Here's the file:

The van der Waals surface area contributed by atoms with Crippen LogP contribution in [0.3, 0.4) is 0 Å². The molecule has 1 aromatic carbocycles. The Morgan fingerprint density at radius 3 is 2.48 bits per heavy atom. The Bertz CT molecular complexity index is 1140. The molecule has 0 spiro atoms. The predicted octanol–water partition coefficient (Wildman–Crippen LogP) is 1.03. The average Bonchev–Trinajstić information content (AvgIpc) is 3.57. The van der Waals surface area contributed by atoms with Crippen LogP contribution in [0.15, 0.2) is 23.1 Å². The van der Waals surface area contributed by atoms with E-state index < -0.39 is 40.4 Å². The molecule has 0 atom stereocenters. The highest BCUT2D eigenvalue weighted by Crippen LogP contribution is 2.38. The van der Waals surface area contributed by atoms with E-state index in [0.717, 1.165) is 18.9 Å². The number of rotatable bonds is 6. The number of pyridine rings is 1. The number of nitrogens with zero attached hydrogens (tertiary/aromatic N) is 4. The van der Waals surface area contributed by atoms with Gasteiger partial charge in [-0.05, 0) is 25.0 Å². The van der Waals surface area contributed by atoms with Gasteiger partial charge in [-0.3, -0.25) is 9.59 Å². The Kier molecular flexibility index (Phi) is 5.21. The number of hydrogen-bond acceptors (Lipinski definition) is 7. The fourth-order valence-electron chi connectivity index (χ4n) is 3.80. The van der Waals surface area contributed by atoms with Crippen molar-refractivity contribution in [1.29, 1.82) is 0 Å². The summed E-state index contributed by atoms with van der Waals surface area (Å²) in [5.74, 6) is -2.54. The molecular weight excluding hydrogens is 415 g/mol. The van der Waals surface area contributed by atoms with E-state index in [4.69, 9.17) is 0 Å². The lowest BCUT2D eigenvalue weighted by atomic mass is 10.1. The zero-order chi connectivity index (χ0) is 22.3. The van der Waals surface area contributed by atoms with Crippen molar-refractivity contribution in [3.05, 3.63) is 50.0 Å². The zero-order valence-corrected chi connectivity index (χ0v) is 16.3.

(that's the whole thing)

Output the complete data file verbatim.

The van der Waals surface area contributed by atoms with Crippen LogP contribution in [0.3, 0.4) is 0 Å². The molecule has 1 aromatic carbocycles. The Morgan fingerprint density at radius 3 is 2.48 bits per heavy atom. The Bertz CT molecular complexity index is 1140. The molecule has 0 spiro atoms. The predicted octanol–water partition coefficient (Wildman–Crippen LogP) is 1.03. The average Bonchev–Trinajstić information content (AvgIpc) is 3.57. The van der Waals surface area contributed by atoms with Crippen LogP contribution in [0.15, 0.2) is 23.1 Å². The van der Waals surface area contributed by atoms with E-state index < -0.39 is 40.4 Å². The molecule has 0 atom stereocenters. The highest BCUT2D eigenvalue weighted by Crippen LogP contribution is 2.38. The van der Waals surface area contributed by atoms with E-state index in [0.717, 1.165) is 18.9 Å². The number of rotatable bonds is 6. The number of pyridine rings is 1. The number of nitrogens with zero attached hydrogens (tertiary/aromatic N) is 4. The van der Waals surface area contributed by atoms with Gasteiger partial charge in [-0.05, 0) is 25.0 Å². The van der Waals surface area contributed by atoms with Gasteiger partial charge in [-0.3, -0.25) is 9.59 Å². The Kier molecular flexibility index (Phi) is 5.21. The number of hydrogen-bond acceptors (Lipinski definition) is 7. The fourth-order valence-electron chi connectivity index (χ4n) is 3.80. The van der Waals surface area contributed by atoms with Crippen molar-refractivity contribution in [1.29, 1.82) is 0 Å². The summed E-state index contributed by atoms with van der Waals surface area (Å²) in [5.74, 6) is -2.54. The molecular weight excluding hydrogens is 415 g/mol. The van der Waals surface area contributed by atoms with E-state index in [4.69, 9.17) is 0 Å². The lowest BCUT2D eigenvalue weighted by atomic mass is 10.1. The zero-order chi connectivity index (χ0) is 22.3. The van der Waals surface area contributed by atoms with Crippen molar-refractivity contribution in [3.05, 3.63) is 50.0 Å². The zero-order valence-corrected chi connectivity index (χ0v) is 16.3.